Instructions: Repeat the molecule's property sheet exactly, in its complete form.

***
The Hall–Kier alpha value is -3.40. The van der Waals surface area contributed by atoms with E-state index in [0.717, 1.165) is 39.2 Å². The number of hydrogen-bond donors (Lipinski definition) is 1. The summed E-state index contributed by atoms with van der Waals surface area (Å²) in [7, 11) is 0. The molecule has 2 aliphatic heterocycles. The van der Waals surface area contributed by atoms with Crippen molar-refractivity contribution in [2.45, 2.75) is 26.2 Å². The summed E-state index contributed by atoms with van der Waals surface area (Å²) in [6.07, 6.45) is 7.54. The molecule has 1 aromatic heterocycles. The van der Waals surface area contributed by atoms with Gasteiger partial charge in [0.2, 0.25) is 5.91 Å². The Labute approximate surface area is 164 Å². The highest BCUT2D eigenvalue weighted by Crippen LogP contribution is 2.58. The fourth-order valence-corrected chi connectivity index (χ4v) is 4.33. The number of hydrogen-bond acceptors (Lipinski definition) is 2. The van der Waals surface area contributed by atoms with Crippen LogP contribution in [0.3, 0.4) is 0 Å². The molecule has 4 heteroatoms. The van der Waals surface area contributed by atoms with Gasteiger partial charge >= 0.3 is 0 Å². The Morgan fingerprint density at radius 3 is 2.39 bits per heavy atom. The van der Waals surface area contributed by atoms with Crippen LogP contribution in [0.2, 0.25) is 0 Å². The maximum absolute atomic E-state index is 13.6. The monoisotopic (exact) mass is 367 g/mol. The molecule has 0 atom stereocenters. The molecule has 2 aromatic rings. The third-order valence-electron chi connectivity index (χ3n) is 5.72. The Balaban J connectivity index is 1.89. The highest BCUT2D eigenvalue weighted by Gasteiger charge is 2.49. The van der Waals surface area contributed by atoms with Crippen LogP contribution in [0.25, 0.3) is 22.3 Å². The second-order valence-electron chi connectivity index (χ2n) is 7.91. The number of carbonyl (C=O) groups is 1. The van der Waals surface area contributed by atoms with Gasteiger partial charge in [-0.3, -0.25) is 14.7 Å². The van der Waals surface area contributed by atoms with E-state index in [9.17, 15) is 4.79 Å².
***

The Hall–Kier alpha value is -3.40. The van der Waals surface area contributed by atoms with E-state index in [0.717, 1.165) is 39.2 Å². The number of hydrogen-bond donors (Lipinski definition) is 1. The summed E-state index contributed by atoms with van der Waals surface area (Å²) in [7, 11) is 0. The molecule has 2 aliphatic heterocycles. The van der Waals surface area contributed by atoms with Crippen molar-refractivity contribution in [2.45, 2.75) is 26.2 Å². The summed E-state index contributed by atoms with van der Waals surface area (Å²) in [6.07, 6.45) is 7.54. The molecule has 1 aromatic heterocycles. The van der Waals surface area contributed by atoms with Gasteiger partial charge in [0.2, 0.25) is 5.91 Å². The Labute approximate surface area is 164 Å². The highest BCUT2D eigenvalue weighted by Crippen LogP contribution is 2.58. The fourth-order valence-corrected chi connectivity index (χ4v) is 4.33. The number of hydrogen-bond acceptors (Lipinski definition) is 2. The van der Waals surface area contributed by atoms with Crippen LogP contribution in [0.3, 0.4) is 0 Å². The molecule has 4 heteroatoms. The van der Waals surface area contributed by atoms with Gasteiger partial charge >= 0.3 is 0 Å². The Morgan fingerprint density at radius 3 is 2.39 bits per heavy atom. The van der Waals surface area contributed by atoms with Crippen LogP contribution in [0.2, 0.25) is 0 Å². The maximum absolute atomic E-state index is 13.6. The monoisotopic (exact) mass is 367 g/mol. The molecule has 0 atom stereocenters. The molecule has 2 aromatic rings. The third-order valence-electron chi connectivity index (χ3n) is 5.72. The Balaban J connectivity index is 1.89. The highest BCUT2D eigenvalue weighted by Gasteiger charge is 2.49. The van der Waals surface area contributed by atoms with Crippen LogP contribution in [0.25, 0.3) is 22.3 Å². The second-order valence-electron chi connectivity index (χ2n) is 7.91. The number of carbonyl (C=O) groups is 1. The van der Waals surface area contributed by atoms with Gasteiger partial charge in [-0.3, -0.25) is 14.7 Å². The van der Waals surface area contributed by atoms with E-state index in [9.17, 15) is 4.79 Å².